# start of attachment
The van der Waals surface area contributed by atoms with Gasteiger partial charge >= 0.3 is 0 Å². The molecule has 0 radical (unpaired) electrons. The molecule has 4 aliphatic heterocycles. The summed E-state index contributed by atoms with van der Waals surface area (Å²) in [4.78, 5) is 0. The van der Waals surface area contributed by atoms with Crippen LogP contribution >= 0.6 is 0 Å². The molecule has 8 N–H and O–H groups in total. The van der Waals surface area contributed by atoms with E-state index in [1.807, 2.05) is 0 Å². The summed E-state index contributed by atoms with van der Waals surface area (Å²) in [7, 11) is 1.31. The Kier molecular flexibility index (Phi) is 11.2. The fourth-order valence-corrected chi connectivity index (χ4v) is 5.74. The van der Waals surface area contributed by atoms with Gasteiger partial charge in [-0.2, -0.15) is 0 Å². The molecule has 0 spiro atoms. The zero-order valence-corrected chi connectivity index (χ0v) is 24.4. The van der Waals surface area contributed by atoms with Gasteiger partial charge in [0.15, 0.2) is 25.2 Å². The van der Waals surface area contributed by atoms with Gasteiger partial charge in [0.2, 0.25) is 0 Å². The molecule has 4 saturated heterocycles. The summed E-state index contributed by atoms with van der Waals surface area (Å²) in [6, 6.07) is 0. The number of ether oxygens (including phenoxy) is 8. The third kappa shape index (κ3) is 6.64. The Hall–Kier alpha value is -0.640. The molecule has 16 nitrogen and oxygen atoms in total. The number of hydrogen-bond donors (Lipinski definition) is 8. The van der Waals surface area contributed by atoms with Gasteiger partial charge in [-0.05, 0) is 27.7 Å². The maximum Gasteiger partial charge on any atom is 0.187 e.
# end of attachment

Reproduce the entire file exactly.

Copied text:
The van der Waals surface area contributed by atoms with Gasteiger partial charge >= 0.3 is 0 Å². The molecule has 0 radical (unpaired) electrons. The molecule has 4 aliphatic heterocycles. The summed E-state index contributed by atoms with van der Waals surface area (Å²) in [4.78, 5) is 0. The van der Waals surface area contributed by atoms with Crippen LogP contribution >= 0.6 is 0 Å². The molecule has 8 N–H and O–H groups in total. The van der Waals surface area contributed by atoms with E-state index in [1.807, 2.05) is 0 Å². The summed E-state index contributed by atoms with van der Waals surface area (Å²) in [7, 11) is 1.31. The Kier molecular flexibility index (Phi) is 11.2. The fourth-order valence-corrected chi connectivity index (χ4v) is 5.74. The van der Waals surface area contributed by atoms with Gasteiger partial charge in [-0.2, -0.15) is 0 Å². The molecule has 0 spiro atoms. The zero-order valence-corrected chi connectivity index (χ0v) is 24.4. The van der Waals surface area contributed by atoms with Gasteiger partial charge in [0.15, 0.2) is 25.2 Å². The van der Waals surface area contributed by atoms with Gasteiger partial charge in [0.2, 0.25) is 0 Å². The molecule has 4 saturated heterocycles. The summed E-state index contributed by atoms with van der Waals surface area (Å²) in [6, 6.07) is 0. The number of ether oxygens (including phenoxy) is 8. The third kappa shape index (κ3) is 6.64. The Hall–Kier alpha value is -0.640. The molecule has 16 nitrogen and oxygen atoms in total. The number of hydrogen-bond donors (Lipinski definition) is 8. The van der Waals surface area contributed by atoms with Gasteiger partial charge in [-0.05, 0) is 27.7 Å². The maximum Gasteiger partial charge on any atom is 0.187 e.